Sex. We dare to begin this edition of Wisdom Wednesday with this topic. Jim McDermott, writing in America, recalls his priesthood preparation training class on hearing confessions. He says,
We did case studies that hit all ten commandments, the seven deadly sins and, occasionally, the plotlines of major movies. . . . We talked about adultery, family conflicts, murder, work. But you know what we did not talk about much? Sex.”
Father McDermott offers “5 helpful guidelines” for priests hearing confessions.
Coincidentally, Flora x. Tang in National Catholic Reporter asks, “What if you experience harm instead of healing in the confessional?” She notes,
While the silence of the confessional booth creates a protective space for deeply personal sins to be freely confessed and absolved, this same silence and anonymity also cover up experiences of abuse and harm received in that space.”
ProPublica reports on a disturbing finding at Liberty University:
The school founded by evangelist Jerry Falwell ignored reports of rape and threatened to punish accusers for breaking its moral code, say former students. An official who says he was fired for raising concerns calls it a “conspiracy of silence.”
There is another significant topic, hidden in silence in some quarters: The world synod. Even if your diocese is not promoting the synod, Christine Schenk in NCR says, “No matter what, you can still participate.” She says synod events are being planned by ecclesial leaders of both “liberal” and “conservative” persuasions, but “if your diocese is balking, [you can] download synod resources, gather your friends and submit your feedback directly to the general secretariat by April 1, 2022.”
Massimo Faggioli, writing in La Croix International, says the Synodal process is the biggest consultation of the People of God in Church history. “But in the Christian tradition, the act of listening is always connected to reading” and “Many who belong to the Catholic gerontocracy are digitally illiterate, while people in other sections of the Church are illiterate in a more traditional sense of the word.”
[Reminder: AUSCP members have a free subscription to La Croix International.]
Speaking of the synod, here’s a quotation in a story from France, also in La Croix International. “I am amazed by the debate, openness and transparency shown by the synod and by the sometimes audacious, very free speeches.” That’s not from “our” synodal process, but rather from French Protestants.
Sex and the Synod are two topics not getting enough attention. But one horrifying aspect of human trafficking is being revealed, from Facebook, and reported by the Associated Press. You can do a quick search for “khadima,” or “maids” in Arabic, and you will find photographs of Africans and South Asians for sale. Their ages and prices are listed next to their images.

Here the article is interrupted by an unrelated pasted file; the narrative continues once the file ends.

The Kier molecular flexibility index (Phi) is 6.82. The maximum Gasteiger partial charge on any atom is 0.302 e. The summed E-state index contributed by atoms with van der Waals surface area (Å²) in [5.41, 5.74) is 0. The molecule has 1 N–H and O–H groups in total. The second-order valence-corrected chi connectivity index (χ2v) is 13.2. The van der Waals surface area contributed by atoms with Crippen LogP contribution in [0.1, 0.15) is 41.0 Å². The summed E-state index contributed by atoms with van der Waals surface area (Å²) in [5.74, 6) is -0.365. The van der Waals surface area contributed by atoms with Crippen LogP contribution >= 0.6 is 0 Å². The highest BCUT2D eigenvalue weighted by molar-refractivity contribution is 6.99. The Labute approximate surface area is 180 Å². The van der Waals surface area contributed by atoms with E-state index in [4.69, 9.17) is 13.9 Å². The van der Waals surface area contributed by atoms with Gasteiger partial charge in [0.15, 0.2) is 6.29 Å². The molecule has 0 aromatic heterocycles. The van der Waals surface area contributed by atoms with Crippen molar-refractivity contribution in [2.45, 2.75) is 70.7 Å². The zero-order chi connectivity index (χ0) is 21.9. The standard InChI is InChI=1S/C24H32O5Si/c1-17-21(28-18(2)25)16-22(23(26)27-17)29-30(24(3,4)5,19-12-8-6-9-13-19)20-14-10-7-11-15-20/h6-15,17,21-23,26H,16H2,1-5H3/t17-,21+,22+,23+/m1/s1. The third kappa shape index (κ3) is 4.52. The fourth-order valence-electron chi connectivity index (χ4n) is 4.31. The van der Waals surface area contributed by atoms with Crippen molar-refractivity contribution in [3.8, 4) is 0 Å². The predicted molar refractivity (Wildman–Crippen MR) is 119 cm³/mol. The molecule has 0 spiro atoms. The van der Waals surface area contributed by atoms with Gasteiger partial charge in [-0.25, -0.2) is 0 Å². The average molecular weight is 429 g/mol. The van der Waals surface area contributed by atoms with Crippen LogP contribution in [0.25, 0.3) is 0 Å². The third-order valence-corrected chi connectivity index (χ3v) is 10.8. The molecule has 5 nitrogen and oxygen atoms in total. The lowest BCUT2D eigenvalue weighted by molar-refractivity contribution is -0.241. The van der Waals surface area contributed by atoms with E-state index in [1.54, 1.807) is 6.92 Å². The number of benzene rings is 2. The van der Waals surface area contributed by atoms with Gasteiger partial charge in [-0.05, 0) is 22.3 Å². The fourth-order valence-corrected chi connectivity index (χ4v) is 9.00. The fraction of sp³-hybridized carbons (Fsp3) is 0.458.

What’s happening this week?
From the Associated Press, “President Joe Biden heads to a vital U.N. climate summit at a time when a majority of Americans regard the deteriorating climate as a problem of high importance to them, an increase from just a few years ago.”
News Decoder, a global service for young people, has a straightforward explanation of the climate crisis: “Earth is headed towards unsustainably high temperatures. The jury is out whether world leaders at COP26 in Glasgow will be able to stave off disaster.”
Robert Mickens looks to a possible announcement from Pope Francis. He says, ‘if the Jesuit pope were to hold another consistory to make new cardinals before the end of this calendar year, it’s quite possible that the announcement could come this Sunday.”
An ongoing struggle for the pope: to reestablish the central place of Vatican II in the life of the Church. Massimo Faggioli analyzes the battle, and those who oppose Pope Francis.
The Rights of Priests
The Mutual Support Committee of the AUSCP has prepared a document delineating the rights of priests. It was prepared with the input of several canonists, bishops, and members of the Leadership Team. Along with the document is the text of a wallet card which the committee asks priests to print copies for themselves and their friends.
“You probably know of one or another priest who has been accused of sexual abuse, perhaps even yourself,” the document begins. “The Association of U.S. Catholic Priests (AUSCP) is aware of such situations among its members and beyond. Some have been accused but exonerated. Others have been accused and convicted. Many others have been accused but ill-defined and protracted civil and ecclesial investigations leave them hanging for months and years. Some are never convicted or exonerated.”
We hope you have enjoyed this roundup of recent news about faith, politics, and culture. We will return next week with another edition of Wisdom Wednesday.
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